There is only one possible answer to the question of what to do if the yeast doesn’t foam: your current yeast should be thrown away and not mixed with the other ingredients. The yeast is no longer alive, which means that it won’t make the dough rise.
Let’s see how we figure out if it’s still good or not. Also, let’s learn how to store yeast properly for longer use.
My Favorite Yeast for Bread
If you’ve ever read some bread cookbooks, you have probably come across SAF Instant Yeast being mentioned as the best yeast for bread. It’s a strong yeast that many bakers prefer. It doesn’t need to be proofed, it can be mixed right in the dry ingredients. SAF Instant Yeast works in recipes that mention using active dry yeast in a 1:1 substitution.
This is the second best choice that you can make. Since this is dry active yeast, some will prefer proving it because that’s what we’re used to do. However, if it isn’t near its expiration date then you can mix it directly with the other ingredients. If it’s near its expiration date and the yeast doesn’t foam, then it’s time for a new package.
What to Do If the Yeast Doesn’t Foam: Get a New Package
If the yeast doesn’t foam or it only makes a few bubbles, then it means that it won’t be capable of making the dough rise, which makes it useless.
The foam is the indicator that the yeast is alive and ready to make some dough magically rise and take the needed shape for baking.
Let’s see how you can proof yeast to make sure that your yeast is active and good to go. This is the ingredient that has the magic to make the dough rise, you need that foam in order to be sure that it will happen.
If you are aware that your yeast is quite old and you suspect that you haven’t stored it properly, then you need to do a viability test.
You need to proof it. Just to make sure that you won’t waste the other ingredients and waste your time.
How to Proof Yeast
- 1/4 cup lukewarm water
- 1 teaspoon sugar
- 1 packet of yeast (1.4 oz.)
1 packet of yeast is equivalent to 7 grams or 1-3/4 teaspoons instant dry yeast or 2-1/2 teaspoons of active dry yeast.
According to bobsredmill.com, the temperature of the water should be 80 degrees F or about 27 degrees C.
If you’re not one for measuring precisely, just mix 1 cup lukewarm water with 1 teaspoon sugar and 1 tablespoon yeast. It should still work for proofing yeast and it will foam if it’s still active.
First dissolve the sugar a bit in the lukewarm water and then add the packet of yeast.
The sugar is needed because yeast consumes various sugars and then releases alcohol and carbon dioxide. These are the things that make the bread rise.
If you have an active yeast on your hands, then it will start bubbling immediately and make a nice layer of foam at the top of the water in 5 to 10 minutes. If you still want to hold onto some hope, give it 15 minutes. But once that’s up, you’ll know for sure if you have a viable leaving agent or not.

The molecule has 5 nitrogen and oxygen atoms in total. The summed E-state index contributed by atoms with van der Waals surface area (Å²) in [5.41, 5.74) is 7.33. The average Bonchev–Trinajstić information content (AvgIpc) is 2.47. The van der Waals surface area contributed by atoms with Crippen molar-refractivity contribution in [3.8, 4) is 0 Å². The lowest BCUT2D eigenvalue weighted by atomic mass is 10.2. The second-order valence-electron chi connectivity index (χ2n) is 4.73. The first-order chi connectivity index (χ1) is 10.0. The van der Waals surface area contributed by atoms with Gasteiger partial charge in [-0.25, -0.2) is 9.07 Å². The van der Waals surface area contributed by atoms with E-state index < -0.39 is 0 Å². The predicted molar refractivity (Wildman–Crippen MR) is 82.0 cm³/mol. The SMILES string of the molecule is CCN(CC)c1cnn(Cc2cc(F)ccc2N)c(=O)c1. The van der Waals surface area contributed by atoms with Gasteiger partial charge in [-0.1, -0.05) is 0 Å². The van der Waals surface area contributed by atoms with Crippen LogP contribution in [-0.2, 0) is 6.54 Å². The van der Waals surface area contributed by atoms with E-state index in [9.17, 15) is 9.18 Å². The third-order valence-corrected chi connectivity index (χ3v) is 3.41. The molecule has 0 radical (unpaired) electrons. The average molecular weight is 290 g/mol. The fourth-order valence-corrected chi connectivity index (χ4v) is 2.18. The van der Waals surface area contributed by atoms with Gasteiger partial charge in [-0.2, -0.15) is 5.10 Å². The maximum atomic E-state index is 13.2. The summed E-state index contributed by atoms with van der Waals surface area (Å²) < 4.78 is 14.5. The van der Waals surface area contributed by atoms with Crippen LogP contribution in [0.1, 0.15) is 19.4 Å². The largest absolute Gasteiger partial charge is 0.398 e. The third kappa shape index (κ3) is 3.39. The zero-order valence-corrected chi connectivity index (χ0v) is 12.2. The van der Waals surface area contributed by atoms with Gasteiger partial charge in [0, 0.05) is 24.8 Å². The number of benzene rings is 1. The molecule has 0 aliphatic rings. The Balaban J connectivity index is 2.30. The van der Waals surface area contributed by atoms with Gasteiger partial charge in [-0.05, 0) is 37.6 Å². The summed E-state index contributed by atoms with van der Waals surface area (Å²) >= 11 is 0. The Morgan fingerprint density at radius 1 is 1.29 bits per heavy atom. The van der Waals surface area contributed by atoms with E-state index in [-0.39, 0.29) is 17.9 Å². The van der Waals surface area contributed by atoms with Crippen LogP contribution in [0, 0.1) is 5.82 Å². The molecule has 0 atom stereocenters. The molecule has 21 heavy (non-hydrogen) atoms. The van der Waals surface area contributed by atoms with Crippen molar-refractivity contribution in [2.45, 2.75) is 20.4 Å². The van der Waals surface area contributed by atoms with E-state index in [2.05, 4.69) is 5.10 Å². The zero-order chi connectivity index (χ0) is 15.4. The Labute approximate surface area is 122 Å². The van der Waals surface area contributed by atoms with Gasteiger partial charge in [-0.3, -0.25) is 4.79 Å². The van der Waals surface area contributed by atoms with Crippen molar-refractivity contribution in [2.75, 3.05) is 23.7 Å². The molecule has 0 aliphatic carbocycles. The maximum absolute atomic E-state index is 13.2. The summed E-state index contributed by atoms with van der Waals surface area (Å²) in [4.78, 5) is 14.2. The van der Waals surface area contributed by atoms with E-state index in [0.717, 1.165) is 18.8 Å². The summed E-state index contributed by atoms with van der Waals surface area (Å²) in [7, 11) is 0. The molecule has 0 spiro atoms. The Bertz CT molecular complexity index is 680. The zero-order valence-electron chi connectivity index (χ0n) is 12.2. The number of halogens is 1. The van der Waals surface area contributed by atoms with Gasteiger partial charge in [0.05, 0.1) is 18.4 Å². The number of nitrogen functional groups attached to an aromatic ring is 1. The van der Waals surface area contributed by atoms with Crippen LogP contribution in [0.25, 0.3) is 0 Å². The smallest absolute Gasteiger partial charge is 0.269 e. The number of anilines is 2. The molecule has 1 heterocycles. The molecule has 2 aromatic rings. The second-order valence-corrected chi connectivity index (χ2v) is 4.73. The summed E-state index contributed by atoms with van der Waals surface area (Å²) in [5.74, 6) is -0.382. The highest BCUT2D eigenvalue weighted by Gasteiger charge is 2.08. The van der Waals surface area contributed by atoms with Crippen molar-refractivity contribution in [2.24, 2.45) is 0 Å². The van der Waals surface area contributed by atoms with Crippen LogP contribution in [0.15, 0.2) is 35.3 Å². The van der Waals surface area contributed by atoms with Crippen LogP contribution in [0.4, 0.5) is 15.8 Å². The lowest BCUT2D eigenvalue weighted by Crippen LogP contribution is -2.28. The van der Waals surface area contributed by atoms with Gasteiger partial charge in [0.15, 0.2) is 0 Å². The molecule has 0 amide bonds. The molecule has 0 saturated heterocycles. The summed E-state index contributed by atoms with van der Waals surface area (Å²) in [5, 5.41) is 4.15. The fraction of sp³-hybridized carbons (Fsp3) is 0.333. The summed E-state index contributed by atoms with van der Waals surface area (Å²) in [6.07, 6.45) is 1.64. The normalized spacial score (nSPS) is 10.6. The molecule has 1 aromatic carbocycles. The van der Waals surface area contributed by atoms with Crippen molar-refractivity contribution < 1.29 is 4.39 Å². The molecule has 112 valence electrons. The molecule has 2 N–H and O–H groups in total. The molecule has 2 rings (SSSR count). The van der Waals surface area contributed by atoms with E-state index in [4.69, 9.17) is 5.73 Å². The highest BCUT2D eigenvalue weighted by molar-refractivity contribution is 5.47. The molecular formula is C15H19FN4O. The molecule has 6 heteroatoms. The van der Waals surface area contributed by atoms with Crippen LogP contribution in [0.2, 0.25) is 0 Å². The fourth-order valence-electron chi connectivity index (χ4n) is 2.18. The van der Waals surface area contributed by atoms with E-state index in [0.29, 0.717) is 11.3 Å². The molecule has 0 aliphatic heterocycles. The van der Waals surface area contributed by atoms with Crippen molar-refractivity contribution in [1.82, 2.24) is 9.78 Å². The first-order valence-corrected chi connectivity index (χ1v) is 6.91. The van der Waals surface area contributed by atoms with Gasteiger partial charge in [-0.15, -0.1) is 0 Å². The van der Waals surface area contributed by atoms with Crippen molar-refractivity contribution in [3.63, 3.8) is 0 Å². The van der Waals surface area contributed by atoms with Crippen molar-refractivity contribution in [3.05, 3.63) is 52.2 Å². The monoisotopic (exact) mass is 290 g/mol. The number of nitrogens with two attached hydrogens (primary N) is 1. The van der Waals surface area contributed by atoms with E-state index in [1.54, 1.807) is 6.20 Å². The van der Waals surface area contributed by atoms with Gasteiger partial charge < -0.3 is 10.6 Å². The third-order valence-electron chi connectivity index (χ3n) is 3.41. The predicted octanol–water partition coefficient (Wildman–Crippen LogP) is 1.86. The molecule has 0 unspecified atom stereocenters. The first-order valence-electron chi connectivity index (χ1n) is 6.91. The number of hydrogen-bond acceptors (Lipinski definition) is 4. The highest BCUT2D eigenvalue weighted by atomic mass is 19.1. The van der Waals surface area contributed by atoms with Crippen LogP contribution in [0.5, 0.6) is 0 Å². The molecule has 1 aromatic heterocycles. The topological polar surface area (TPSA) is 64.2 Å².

If there’s no foam
What to do if the yeast doesn’t foam or just a few bubbles appear? Throw it away and go to the store to get a new package of yeast.
As you can see, that’s the only solution if you want to make sure that your dough will rise and double in size through the fermentation and proofing stages.
This viability test works for both instant and active dry yeast. It also works to proof fresh yeast.
Why is my instant yeast not foaming?
There are only two answers to the question why is the yeast not foaming: it’s past its expiry date or it hasn’t been stored properly.
It means that it’s no longer active and the dough won’t rise if you use it.
There’s only one possible solution to the question of what to do if the yeast doesn’t foam: buy a new package.
How to Store Yeast
Most of us buy yeast in big packages. For example, one of my favorites, the SAF Red Instant Yeast, is sold in a 1 pound pouch.
That can definitely be too much for people who only bake once in a while, whether we’re talking about all kinds of loaves, flatbreads or pizzas.
If you buy your yeast in such a big quantity, the best way is to store it in the fridge in an airtight container.
In the fridge, stored in an airtight container, dry yeast can keep for about 6 months.
Once you estimate that more than half a year might have passed, you should proof your yeast and see if it’s still active or not.
Unfortunately, you already know what to do if the yeast doesn’t foam. It’s time for a new package.
Therefore, if you only bake from time to time, buy your yeast in packets, which only contain 1.4 oz. (7 grams) of yeast.
The advantage is that those unopened packets don’t have to be stored in the fridge, they can be just placed in a cupboard.
Moreover, those unopened packets will keep for at least a year.
In general, the best by date for yeast is 2 years after the day it was packaged. But that only applies for unopened packages.
If you’ve opened it, store it in the fridge in airtight containers for about 6 months.
You could freeze it but it will kill a small percentage of the yeast.
You don’t have to activate instant yeast
If you’re using instant yeast and you’re well aware that it hasn’t gone too long since you’ve gotten your new package, then you can use instant yeast without proofing it to make sure it’s alive.
You just add it to the water, flour and salt and the instant yeast will simply dissolve in the water as you mix and knead the 4 ingredients.
That means that you don’t have to dissolve it in warm water and wait for 10 minutes, until the mixture gets all bubbly. That’s reserved to active dry yeast.
That’s because instant yeast is more stable and has more live cells than ADY. Since it’s fast-acting, you don’t need to dissolve it.
You won’t don’t need to use sugar to activate ADY but you need sugar to proof yeast, to test its viability and see if it’s making foam.
Proof it if you’re unsure of how long it has been since it’s been sitting in your fridge. You now know what the next step is, you know what to do if the yeast doesn’t foam.